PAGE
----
So, here I am in the mid-1980’s, ‘working’ as a private investigator. And I find myself in Phoenix Police HQ (7th Ave/Washington).
No, I hadn’t been arrested.
The shoe leather part of the job. This, of course, was pre-Internet.
And I needed a copy of a motor vehicle accident report to get info on a participant. Their name, address, DL#, DOB, and if/how they were cited in said accident.
Which of course, they were.
SO, I’m standing at the counter in the main lobby, along with other ne’er-do-wells (lawyers, insurance adjusters), when a voice calls out my name.
“GUFFAW!” (Of course, he really didn’t yell Guffaw, as if commanding the people around him to laugh. :-))
I turn around, and here’s my Criminalistics professor from college! He was one of the criminalists at PPD. I was surprised he recognized me – it had been maybe 7-8 years since I had seen him.
He asked if I were busy. I responded not particularly, and he offered me a tour of the PPD crime lab!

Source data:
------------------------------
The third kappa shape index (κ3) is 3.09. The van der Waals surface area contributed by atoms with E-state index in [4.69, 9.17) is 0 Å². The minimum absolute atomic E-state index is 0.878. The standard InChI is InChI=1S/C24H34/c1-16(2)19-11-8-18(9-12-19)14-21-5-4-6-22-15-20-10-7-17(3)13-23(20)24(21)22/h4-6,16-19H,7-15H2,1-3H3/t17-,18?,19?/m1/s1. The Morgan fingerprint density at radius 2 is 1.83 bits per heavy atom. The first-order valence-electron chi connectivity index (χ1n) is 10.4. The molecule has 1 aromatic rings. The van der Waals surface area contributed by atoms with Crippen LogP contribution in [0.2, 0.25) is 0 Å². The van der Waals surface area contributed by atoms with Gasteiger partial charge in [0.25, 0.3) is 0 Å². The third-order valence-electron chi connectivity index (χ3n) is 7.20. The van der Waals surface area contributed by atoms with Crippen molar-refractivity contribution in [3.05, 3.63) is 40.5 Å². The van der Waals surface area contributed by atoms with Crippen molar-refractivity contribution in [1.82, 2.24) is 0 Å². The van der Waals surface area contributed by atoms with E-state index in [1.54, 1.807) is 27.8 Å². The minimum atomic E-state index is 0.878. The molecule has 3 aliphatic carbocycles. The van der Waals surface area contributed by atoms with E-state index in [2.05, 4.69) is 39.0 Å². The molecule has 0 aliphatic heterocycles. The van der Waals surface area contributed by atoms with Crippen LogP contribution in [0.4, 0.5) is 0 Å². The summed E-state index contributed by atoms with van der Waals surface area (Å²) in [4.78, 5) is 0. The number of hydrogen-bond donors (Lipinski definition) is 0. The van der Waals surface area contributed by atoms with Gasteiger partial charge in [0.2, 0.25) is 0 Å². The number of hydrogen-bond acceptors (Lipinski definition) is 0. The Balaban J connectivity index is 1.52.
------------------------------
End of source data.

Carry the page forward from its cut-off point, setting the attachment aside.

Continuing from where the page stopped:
You must remember, this was before all the CSI-based TV; the procedurals where the cops catch and convict bad guys based on scientifically-determined physical evidence. It was many times asking questions and shoe leather which ruled the day.
But, I still thought it was cool!
The water-filled bullet trap they shot into to obtain exemplars of spent bullets. The cool old photos of how it was back in the day. The wall of firearms!
Yes, they had (and presumably still have) a wall with just about every model of gun you could imagine. For comparisons, testing, all manner of stuff. Most had been confiscated from arrestees.
So they were mostly junk – the good stuff having been returned to their lawful owners or sold at auction.
They even would sometimes loan firearms to the undercover guys, to strengthen their street cred. No police .38/.357 revolvers for these guys! (It WAS the 80’s)
And there she was, a shotgun. Short enough to conceal under a knee-length coat. An over/under 12 gauge.